The Meaning of Salvation

By Charles Ewing Brown

Chapter 5



If the sentence against Adam had been carried out promptly with sharp rigor, then his wife and he would have died almost instantaneously. This is the logical implication of the sentence: "In the day thou eatest thereof thou shalt surely die." Moreover, it is wholly in accordance with our moral judgment to insist that if there were nothing else than penalty in the mind of God, then it were contrary to God's mercy to permit a race of doomed and lost men to perpetuate themselves under an everlasting curse of sin. It is at this place that the atonement comes in. To the serpent in the presence of Adam the promise is made that the seed of the woman shall bruise the serpent's head (Gen. 3:15). Thus it was that the atonement was interposed to suspend the immediate penalty of Adam's sin and to launch the race of mankind upon a new probation.

Man entered the first probation unfettered by any nature of sin, but was pure and holy so far as his nature was concerned. He was created in God's image. It would seem that the new probation, therefore, placed man at a disadvantage due to the fact that all men are now born with a nature of sin. However, it is the universal teaching of nearly all the great Christian communions that this disadvantage of being born with the nature of sin is offset in man's favor by the universal grace of God given to all mankind through the atonement, which seeks every man out, woos him to righteousness, and makes his moral failure -- if he fails -- a result of his rejecting the offer of the grace of God.

This grace which is offered to all men at the very beginning of their conscious moral life is commonly called prevenient grace by technical theologians. A very good definition of this universal grace is given by the fathers of the Council of Trent, the great Roman Catholic Council of the sixteenth century which fixed the doctrines of that church for all time since. The doctrine is stated in the following decree: "The Synod furthermore declares, that, in adults, the beginning of the said Justification is to be derived from the prevenient grace of God, through Jesus Christ, that is to say, from his vocation, whereby, without any merits existing on their parts, they are called; that so they, who by sins were alienated from God, may be disposed through his quickening and assisting grace, to convert themselves to their own justification, by freely assenting to and co-operating with that said grace: in such sort that, while God touches the heart of man by the illumination of the Holy Ghost, neither is man himself utterly inactive while he receives that inspiration, forasmuch as he is also able to reject it; yet is he not able, by his own free will, without the grace of God, to move himself unto justice in his sight. [39]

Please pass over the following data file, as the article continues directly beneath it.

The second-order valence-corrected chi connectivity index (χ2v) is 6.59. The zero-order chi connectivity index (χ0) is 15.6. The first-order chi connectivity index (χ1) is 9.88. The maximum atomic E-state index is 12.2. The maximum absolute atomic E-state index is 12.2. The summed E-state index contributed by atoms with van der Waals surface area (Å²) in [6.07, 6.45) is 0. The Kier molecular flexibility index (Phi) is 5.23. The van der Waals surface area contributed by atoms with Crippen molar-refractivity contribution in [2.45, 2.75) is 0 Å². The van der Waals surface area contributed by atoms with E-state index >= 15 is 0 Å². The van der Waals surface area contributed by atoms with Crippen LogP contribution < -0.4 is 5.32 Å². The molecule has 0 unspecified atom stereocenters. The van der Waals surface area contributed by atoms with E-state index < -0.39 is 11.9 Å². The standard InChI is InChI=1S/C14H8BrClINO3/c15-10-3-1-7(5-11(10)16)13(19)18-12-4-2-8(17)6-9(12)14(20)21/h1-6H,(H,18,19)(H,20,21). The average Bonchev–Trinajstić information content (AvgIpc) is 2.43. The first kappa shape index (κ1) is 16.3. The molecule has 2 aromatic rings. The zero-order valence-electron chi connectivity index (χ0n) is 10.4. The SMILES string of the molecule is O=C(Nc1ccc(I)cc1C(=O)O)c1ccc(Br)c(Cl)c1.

Protestant creeds generally agree with this statement of the doctrine with the exception that the old Calvinistic creed restricted the antecedent grace of God to "the elect," at least insofar as its effectual working was concerned. The language of the Council of Trent differs somewhat from the ordinary phraseology of Protestant Christians, but unless we are merely seeking to debate about words I think practically all Christians can agree on the general idea there expressed. Men are saved because the antecedent grace of God seeks them out and presents salvation to them. They have the power to reject or accept it.